Middle Farm in Firle, East Sussex , houses
the National Collection of Cider and Perry .
Co-director Rod Marsh tells OLN about it
We have been selling cider and perry at Middle Farm since 1981, when John Pile, my wife Helen's father, brought two Somerset and two Devon ciders back from a cheese -gathering trip to the West Country, for his already well-established
Nowadays we do a 'cider run', or two, per week to pick up ciders and perries at source.
This gives us invaluable insight into the way each cider is made, and affords us the opportunity of meeting the maverick breed of English - and Welsh - men and women who make it .
Perry, as opposed to
pear cider, is certainly enjoying a powerful renaissance at the moment. I t could well be in short supply, however, because late frosts hit the bud set of perry pear trees for the second year running. Ideally the term
"pear cider " should die a natural death. It has allowed unscrupulous makers to pass off alcopops as drinks with some historical credibility, and by implication some quality.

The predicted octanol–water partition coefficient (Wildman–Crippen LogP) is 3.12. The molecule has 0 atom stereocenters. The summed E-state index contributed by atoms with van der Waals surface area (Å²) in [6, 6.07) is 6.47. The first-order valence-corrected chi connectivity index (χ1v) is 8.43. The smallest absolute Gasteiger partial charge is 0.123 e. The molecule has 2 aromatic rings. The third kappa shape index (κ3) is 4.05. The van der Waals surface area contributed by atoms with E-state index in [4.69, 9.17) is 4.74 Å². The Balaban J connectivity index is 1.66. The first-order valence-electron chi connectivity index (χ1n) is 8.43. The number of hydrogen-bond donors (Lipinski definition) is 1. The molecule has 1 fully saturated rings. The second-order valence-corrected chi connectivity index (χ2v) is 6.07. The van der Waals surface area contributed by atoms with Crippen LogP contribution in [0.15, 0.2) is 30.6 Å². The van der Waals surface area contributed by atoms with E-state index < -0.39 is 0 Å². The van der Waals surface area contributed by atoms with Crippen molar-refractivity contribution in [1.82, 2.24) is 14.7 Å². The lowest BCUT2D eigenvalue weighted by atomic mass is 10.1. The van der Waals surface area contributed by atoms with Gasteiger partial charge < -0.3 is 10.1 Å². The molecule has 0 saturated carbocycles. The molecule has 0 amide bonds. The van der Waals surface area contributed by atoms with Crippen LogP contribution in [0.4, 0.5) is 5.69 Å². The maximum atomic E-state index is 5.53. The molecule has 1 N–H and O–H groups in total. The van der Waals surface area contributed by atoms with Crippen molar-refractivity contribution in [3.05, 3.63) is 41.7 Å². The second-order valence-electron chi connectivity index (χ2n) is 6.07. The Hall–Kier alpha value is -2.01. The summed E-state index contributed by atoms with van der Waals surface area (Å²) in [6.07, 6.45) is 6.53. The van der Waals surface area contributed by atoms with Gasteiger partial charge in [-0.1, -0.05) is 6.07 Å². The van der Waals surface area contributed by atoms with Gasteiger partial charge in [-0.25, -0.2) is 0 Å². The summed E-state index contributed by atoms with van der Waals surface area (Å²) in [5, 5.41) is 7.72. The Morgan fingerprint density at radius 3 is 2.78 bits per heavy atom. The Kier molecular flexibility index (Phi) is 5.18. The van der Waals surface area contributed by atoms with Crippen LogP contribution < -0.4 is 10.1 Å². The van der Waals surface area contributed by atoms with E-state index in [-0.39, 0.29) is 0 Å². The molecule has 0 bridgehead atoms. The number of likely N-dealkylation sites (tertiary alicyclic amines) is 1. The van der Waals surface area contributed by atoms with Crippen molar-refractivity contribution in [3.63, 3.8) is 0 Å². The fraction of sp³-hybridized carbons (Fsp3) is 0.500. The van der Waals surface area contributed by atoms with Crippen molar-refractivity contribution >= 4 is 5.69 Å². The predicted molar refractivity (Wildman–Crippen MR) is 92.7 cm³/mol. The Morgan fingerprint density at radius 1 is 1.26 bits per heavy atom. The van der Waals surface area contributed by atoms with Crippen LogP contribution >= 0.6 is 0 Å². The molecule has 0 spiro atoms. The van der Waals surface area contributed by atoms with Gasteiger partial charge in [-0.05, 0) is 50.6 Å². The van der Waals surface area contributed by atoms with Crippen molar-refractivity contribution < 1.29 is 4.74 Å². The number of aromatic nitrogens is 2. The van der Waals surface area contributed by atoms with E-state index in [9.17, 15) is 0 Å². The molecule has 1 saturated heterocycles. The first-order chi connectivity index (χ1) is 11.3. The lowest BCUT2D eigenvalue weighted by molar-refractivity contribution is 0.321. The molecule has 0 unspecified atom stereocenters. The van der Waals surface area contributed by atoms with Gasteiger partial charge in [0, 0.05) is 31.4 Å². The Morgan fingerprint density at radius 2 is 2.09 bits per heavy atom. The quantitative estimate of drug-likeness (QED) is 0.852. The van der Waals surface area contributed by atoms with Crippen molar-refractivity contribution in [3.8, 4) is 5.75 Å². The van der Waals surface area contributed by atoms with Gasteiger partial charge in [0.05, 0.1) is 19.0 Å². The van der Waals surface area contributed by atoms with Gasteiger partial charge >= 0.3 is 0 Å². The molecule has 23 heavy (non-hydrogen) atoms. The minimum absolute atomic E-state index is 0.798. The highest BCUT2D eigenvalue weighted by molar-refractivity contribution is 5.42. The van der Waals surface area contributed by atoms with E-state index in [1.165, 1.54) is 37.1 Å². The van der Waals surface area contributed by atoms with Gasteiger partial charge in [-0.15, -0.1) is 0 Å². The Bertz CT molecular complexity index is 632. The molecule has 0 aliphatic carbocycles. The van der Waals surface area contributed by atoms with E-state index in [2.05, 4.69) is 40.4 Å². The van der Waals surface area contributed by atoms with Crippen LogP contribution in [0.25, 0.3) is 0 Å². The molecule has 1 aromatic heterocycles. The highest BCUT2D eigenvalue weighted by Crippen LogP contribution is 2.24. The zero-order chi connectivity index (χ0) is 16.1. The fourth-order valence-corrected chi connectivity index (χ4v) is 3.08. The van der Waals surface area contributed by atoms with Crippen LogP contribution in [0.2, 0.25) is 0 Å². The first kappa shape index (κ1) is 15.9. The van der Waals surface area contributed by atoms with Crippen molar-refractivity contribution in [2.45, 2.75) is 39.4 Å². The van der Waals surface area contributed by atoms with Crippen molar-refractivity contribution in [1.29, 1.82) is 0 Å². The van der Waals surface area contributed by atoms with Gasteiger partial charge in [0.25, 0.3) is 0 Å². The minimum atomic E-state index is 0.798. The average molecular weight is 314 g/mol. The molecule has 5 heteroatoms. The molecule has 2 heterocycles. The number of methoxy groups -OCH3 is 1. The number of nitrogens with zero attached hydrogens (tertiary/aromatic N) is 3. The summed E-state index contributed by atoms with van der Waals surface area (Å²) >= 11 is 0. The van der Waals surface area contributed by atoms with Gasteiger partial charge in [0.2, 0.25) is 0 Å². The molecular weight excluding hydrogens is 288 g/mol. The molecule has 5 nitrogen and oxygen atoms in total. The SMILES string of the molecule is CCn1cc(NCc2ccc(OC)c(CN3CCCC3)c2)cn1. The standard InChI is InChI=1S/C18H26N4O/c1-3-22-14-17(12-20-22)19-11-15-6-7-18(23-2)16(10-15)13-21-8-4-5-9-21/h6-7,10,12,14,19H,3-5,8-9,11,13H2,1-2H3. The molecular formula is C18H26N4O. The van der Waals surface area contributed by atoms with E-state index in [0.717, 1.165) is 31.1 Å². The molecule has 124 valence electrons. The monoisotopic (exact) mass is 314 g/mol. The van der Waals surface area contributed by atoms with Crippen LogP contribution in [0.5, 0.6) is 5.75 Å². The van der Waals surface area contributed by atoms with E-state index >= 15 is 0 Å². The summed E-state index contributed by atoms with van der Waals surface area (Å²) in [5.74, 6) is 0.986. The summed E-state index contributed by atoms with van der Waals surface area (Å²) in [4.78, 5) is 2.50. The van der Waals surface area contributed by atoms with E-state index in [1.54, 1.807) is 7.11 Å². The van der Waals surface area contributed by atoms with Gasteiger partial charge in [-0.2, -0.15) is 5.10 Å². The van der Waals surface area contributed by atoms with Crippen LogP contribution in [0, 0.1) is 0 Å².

The use of the term has significantly muddied the definition of what is and is not perry. We are currently in negotiation with the Food Standards Agency and Trading Standards to outlaw the term .
Cider awareness in the marketplace has never been greater. It is becoming the drink of choice for a far wider group of people than we have ever seen before. It is appealing to young and old alike,
the fact that it contains apples and nothing else, unlike it s industrial counterpart, which at best should be marketed as
"ciderkin ", or cider with water.
"Best seller " status is difficult to confer, given that the
collection changes on a weekly basis, with new ciders and perries arriving all season. Generally speaking, medium or sweet
"soft " ciders and perries are popular at the moment. By
"soft " I mean lacking in both acidity and tannin. Our experience is
people get into cider
they tend to want something more challenging and
gravitate towards drier (perhaps more representative) examples of the cider -maker's art.
The on -trade ha s finally woken up to the potential of real cider in the way that
it discovered real ale some years ago. More and more beer and music festivals are pushing cider, for example Camra's Reading beer and cider festival, which last year bought 21 5-gallon tubs of cider from us,
is taking 91 this time.
The only limit to the expansion of this market is the supply of appropriate varieties of cider apples. We simply haven't
got the acreage under trees needed to sustain growth at the current rate.